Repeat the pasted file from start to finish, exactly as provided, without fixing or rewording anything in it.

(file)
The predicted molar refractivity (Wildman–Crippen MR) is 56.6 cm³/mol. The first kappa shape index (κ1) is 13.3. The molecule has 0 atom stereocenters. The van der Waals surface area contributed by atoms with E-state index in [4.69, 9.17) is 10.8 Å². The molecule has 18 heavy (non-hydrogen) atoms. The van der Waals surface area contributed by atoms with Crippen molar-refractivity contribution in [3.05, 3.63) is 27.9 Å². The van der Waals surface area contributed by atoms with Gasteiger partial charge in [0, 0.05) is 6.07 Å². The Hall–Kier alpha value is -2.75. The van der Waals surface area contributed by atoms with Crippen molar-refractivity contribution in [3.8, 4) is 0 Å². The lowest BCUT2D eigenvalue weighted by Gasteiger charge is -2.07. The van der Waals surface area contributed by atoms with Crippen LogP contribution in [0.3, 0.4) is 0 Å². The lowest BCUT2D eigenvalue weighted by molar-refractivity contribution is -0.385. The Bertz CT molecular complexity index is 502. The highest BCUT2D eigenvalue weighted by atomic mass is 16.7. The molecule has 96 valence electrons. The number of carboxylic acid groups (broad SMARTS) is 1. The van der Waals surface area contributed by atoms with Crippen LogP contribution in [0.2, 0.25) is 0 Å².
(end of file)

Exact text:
The predicted molar refractivity (Wildman–Crippen MR) is 56.6 cm³/mol. The first kappa shape index (κ1) is 13.3. The molecule has 0 atom stereocenters. The van der Waals surface area contributed by atoms with E-state index in [4.69, 9.17) is 10.8 Å². The molecule has 18 heavy (non-hydrogen) atoms. The van der Waals surface area contributed by atoms with Crippen molar-refractivity contribution in [3.05, 3.63) is 27.9 Å². The van der Waals surface area contributed by atoms with Gasteiger partial charge in [0, 0.05) is 6.07 Å². The Hall–Kier alpha value is -2.75. The van der Waals surface area contributed by atoms with Crippen molar-refractivity contribution in [3.8, 4) is 0 Å². The lowest BCUT2D eigenvalue weighted by Gasteiger charge is -2.07. The van der Waals surface area contributed by atoms with Crippen LogP contribution in [0.3, 0.4) is 0 Å². The lowest BCUT2D eigenvalue weighted by molar-refractivity contribution is -0.385. The Bertz CT molecular complexity index is 502. The highest BCUT2D eigenvalue weighted by atomic mass is 16.7. The molecule has 96 valence electrons. The number of carboxylic acid groups (broad SMARTS) is 1. The van der Waals surface area contributed by atoms with Crippen LogP contribution in [0.2, 0.25) is 0 Å².